* * * * * * * * * * * * * * * * * * * * * * * *
LINGUIST List logo Eastern Michigan University Wayne State University *
* People & Organizations * Jobs * Calls & Conferences * Publications * Language Resources * Text & Computer Tools * Teaching & Learning * Mailing Lists * Search *
* *
LINGUIST List 21.3100

Wed Jul 28 2010

Calls: Pragmatics, Socioling/United Kingdom

Editor for this issue: Di Wdzenczny <dilinguistlist.org>

LINGUIST is pleased to announce the launch of an exciting new feature: Easy Abstracts! Easy Abs is a free abstract submission and review facility designed to help conference organizers and reviewers accept and process abstracts online. Just go to: http://www.linguistlist.org/confcustom, and begin your conference customization process today! With Easy Abstracts, submission and review will be as easy as 1-2-3!
        1.    Theodossia-Soula Pavlidou, Constructing Collectivity: 'We' in interaction

Message 1: Constructing Collectivity: 'We' in interaction
Date: 28-Jul-2010
From: Theodossia-Soula Pavlidou <pavlidoulit.auth.gr>
Subject: Constructing Collectivity: 'We' in interaction
E-mail this message to a friend

Full Title: Constructing Collectivity: 'We' in interaction

Date: 03-Jul-2011 - 08-Jul-2011
Location: Manchester, United Kingdom
Contact Person: Theodossia-Soula Pavlidou
Meeting Email: pavlidoulit.auth.gr
Web Site: http://ipra.ua.ac.be/main.aspx?c=.CONFERENCE12&n=1403

Linguistic Field(s): Pragmatics; Sociolinguistics

Call Deadline: 10-Sep-2010

Meeting Description:

The first person plural, represented here for convenience through the
pronoun 'we' -the prototypical marker of group indexicality (cf. Mühlhäusler
& Harré 1990)-, offers itself to various strands of linguistic/pragmatic inquiry,
including the study of subjectivity, speaker deixis, personal pronouns,
person reference/formulation, etc. However, the topic has been given
equally little attention in all these areas, especially with respect to
languages other than English. Only recently, research on 'we' seems to
have gained some impetus (cf. e.g. Assouline 2010, Bazzanella 2009,
Borthen 2010, Duszak 2002, Lerner & Kitzinger 2007, Pavlidou 2008,
Stewart 2001, Temmerman 2008); no coherent picture, though, is yet

The aim of the panel is to bring together scholars who will explore the
workings of 'we' in interaction, in particular, how speakers present
themselves as members/part of a group or collectivity by exploiting the
means that different languages have to offer. At the intersection of
pragmatics with grammar, the panel will focus on the following issues: (a)
What can speakers do referentially with the first person plural 'we' (cf. e.g.
the so-called impersonal, royal, directive uses of 'we') in different
languages? (b) What is the role of the free-standing subject pronoun 'we' in
null-subject languages? Does this pronoun preserve the referential uses of
'we'? Is there something specific to 'we' as compared to other free-standing
subject pronouns? (c) What is the contribution of the plural number to the
construction of the 'we'-collectivity as opposed to 'they' or 'you-PLURAL'?
How does 'we' as a minimal recognitional form relate to other phrases that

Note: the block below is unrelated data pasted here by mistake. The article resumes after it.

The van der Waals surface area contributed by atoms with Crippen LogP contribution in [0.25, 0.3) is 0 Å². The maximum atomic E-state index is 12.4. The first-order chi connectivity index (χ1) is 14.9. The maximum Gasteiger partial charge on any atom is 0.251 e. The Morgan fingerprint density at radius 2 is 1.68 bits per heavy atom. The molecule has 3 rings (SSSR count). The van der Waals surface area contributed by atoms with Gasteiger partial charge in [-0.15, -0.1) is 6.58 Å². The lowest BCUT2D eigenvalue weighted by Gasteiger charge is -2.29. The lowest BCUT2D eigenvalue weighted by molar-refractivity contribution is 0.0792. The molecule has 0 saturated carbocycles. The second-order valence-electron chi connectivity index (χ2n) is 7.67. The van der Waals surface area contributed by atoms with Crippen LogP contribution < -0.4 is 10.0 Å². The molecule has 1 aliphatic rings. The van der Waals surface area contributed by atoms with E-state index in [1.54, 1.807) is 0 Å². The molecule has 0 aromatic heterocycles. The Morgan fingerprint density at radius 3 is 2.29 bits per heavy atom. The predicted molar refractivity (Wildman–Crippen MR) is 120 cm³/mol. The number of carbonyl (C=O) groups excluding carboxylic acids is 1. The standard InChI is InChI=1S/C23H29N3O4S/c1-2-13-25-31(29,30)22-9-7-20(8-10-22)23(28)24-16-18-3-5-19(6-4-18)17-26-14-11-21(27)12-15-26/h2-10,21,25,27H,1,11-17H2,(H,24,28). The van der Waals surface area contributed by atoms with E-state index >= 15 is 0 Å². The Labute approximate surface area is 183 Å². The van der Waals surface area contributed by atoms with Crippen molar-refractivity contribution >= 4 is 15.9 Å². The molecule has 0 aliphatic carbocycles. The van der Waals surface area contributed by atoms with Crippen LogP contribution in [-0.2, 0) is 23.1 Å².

allow collective reference (e.g. 'we, Europeans,' or 'Mary, Ann and I')? (d)
How do speakers manage self-representation as individual vs. collective
subjects (of varying degrees of abstraction, e.g. subset of participants vs.
general social categories)? How is inclusion/exclusion of others achieved?
What does self- or other-repair (from e.g. 'we' to 'I') tell us about e.g.
claiming collective agency, dispersing personal responsibility, maintaining

What is ultimately of interest is the dynamic process of delineating and (re-
)constructing collective subjects that arises, among other things, from the
inherent fluidity and vagueness of 'we' (as opposed to 'I', within the same
stretch of discourse), and how this process gets accomplished across
different interactional contexts and languages.

Call For Papers

Presentations addressing (some of) the above or similar issues, especially
with respect to non-Indo-European languages, are invited. Given the
panel's orientation to interaction, contributions based on naturalistic data,
adopting a Conversation Analysis perspective, are most welcome, although
other theoretical approaches are not excluded either.

Abstracts (not exceeding 500 words) should be sent as an email attachment
to Theodossia-Soula Pavlidou (pavlidoulit.auth.gr) before September 10,
2010. Notifications of acceptance/rejection will be sent out by the beginning
of October 2010.

Please note that:
- abstracts should not be programmatic and, if accepted by the organizer of
the panel, they will also have to be submitted individually via the IPrA
conference site before October 29, 2010 (http://ipra.ua.ac.be/main.aspx?
c=.CONFERENCE12&n=1403 ),
- IPrA membership is presupposed both for submitting an abstract to the
organizers of the IPrA conference and for participating in the conference,
- multiple contributions by the same person as first or single author are not
Read more issues|LINGUIST home page|Top of issue

Page Updated: 28-Jul-2010

Supported in part by the National Science Foundation       About LINGUIST    |   Contact Us       ILIT Logo
While the LINGUIST List makes every effort to ensure the linguistic relevance of sites listed on its pages, it cannot vouch for their contents.